Still, breaking with tradition, it looked like our first cure was going to be the black plague. However, the second epidemic was drawn before we could cure it. Tokyo. We had already picked up the One Quiet Night event and the suggestion was put forward: should we use the card now? I remember being strongly against this. We were still in the “two infections per turn” phase of the game. You want to save One Quiet Night for when you’re dealing with three or four, because players just don’t have enough actions at that point to keep the infections under control.

I noted it was 10pm already. This was no quiet night.

Lockdown Girl, who had been doing us all a solid with her quarantines, pulled together the black cure! We were 33% of the way to winning. We all sensed that being able to “forget” about the blue virus had simplified our decisions – but, hey, what do we know? Milan then broke the quarantine again.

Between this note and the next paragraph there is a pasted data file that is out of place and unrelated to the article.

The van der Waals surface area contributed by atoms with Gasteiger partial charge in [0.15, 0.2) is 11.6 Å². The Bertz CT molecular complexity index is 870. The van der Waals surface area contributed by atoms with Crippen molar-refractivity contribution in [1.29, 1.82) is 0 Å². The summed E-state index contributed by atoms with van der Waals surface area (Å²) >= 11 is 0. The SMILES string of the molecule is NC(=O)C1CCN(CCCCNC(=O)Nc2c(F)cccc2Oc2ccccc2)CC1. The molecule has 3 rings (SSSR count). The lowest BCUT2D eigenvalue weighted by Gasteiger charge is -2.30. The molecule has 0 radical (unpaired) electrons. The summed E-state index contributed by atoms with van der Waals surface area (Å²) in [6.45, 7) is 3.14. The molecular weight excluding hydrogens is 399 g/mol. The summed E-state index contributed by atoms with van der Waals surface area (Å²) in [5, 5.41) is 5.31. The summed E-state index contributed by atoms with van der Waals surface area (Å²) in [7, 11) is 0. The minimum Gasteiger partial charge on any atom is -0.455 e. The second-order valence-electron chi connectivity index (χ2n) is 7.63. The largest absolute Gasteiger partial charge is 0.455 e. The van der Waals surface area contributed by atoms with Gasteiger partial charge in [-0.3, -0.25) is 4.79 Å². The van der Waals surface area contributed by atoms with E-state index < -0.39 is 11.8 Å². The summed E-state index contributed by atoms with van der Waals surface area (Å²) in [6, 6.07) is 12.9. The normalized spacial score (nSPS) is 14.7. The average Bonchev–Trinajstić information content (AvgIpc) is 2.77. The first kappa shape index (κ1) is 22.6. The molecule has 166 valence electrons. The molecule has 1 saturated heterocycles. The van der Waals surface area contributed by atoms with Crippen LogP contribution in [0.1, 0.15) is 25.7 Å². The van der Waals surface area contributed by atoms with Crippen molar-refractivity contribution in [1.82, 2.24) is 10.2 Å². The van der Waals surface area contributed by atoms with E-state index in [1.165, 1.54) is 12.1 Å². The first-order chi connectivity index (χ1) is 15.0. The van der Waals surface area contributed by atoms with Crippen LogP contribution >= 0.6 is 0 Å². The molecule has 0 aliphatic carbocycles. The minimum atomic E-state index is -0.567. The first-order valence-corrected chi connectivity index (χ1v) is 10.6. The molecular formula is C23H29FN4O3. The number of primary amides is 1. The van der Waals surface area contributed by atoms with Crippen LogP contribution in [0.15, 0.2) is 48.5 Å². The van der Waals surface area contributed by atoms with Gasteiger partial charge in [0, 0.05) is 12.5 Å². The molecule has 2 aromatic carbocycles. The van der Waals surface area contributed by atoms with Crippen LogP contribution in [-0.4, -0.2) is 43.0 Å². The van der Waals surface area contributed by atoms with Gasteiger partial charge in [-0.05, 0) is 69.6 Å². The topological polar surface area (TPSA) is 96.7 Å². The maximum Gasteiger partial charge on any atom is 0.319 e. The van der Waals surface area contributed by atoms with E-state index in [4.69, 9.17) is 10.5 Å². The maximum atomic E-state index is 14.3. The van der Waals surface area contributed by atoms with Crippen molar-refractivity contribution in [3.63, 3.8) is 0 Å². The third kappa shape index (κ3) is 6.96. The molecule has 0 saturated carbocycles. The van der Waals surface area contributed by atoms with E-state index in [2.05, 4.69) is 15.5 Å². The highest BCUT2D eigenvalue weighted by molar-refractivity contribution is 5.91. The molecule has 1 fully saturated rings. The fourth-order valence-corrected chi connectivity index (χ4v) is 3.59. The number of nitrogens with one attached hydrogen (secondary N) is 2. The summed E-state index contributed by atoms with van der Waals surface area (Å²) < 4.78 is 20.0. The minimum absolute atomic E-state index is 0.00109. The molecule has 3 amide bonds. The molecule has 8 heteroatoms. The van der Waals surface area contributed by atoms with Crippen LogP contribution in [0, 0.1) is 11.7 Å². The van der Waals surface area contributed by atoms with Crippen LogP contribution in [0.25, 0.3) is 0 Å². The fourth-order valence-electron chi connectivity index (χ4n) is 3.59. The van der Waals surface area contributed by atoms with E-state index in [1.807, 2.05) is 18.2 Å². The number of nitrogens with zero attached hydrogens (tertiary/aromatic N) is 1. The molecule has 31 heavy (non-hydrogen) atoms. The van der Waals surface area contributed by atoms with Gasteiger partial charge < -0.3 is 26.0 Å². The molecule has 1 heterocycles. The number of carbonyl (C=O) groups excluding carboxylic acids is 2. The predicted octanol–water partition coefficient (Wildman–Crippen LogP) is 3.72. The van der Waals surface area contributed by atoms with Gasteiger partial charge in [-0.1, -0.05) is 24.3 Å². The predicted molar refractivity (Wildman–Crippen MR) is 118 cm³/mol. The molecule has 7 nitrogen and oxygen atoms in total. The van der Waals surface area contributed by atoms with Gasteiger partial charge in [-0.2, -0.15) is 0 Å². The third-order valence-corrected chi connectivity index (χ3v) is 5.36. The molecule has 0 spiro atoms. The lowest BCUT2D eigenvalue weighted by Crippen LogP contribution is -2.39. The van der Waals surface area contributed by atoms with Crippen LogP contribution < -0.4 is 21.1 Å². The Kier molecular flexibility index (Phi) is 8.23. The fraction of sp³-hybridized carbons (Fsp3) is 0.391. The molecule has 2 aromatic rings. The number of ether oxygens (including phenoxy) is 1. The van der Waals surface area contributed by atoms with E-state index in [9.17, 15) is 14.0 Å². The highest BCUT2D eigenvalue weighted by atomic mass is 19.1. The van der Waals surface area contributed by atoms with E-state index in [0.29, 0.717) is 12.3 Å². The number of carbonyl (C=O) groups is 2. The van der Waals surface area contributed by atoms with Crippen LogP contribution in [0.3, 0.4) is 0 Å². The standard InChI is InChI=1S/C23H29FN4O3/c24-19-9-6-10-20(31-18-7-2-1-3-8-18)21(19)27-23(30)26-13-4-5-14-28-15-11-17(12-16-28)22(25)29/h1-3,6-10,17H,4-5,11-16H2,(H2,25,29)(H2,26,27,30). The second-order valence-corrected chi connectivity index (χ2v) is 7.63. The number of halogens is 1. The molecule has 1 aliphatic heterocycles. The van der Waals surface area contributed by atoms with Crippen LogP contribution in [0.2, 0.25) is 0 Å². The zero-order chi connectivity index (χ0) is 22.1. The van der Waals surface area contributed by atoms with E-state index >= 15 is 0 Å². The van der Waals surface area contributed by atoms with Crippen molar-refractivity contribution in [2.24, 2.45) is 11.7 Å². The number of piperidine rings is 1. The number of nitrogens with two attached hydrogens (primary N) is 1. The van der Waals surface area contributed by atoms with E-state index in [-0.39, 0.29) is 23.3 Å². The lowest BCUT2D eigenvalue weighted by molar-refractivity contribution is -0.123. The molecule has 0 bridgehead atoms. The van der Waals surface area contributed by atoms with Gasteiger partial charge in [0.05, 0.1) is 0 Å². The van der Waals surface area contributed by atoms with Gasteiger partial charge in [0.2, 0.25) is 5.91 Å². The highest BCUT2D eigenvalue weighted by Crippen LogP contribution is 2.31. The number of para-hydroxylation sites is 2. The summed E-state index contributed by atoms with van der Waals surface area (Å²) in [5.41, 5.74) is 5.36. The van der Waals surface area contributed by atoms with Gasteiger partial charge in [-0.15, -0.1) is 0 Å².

Soon enough, we were close to assembling our second cure, the yellow cure. But Tokyo was still carrying three cubes after the previous epidemic and the city was lurking in the infection deck somewhere, waiting to be drawn. I’ve always fought against the urge to clean up cubes, because cures win games. But Legacy outbreaks will haunt us for the rest of the year. No one wants panicking cities. No one.

Here was the problem. We were on the verge of pulling together the yellow cure but all the moves had to be precise – the players were gathering in Kinshasa to execute this plan. But Dispatcher Boy was worried about the potential for a Tokyo outbreak and there was an… outbreak of argument over this.

There’s no alpha player in our Pandemic play, although Lockdown Girl usually has less to contribute than the rest of us. We always have to agree on what we’re doing because it’s not really possible to beat Pandemic as “independent players”. But Dispatcher Boy is usually the brains, the expert in throwing together audacious and incredible plans, the kind of person who really should play roguelikes. It’s a freaking crime he’s never tried. But Dispatcher Boy was losing the Tokyo argument.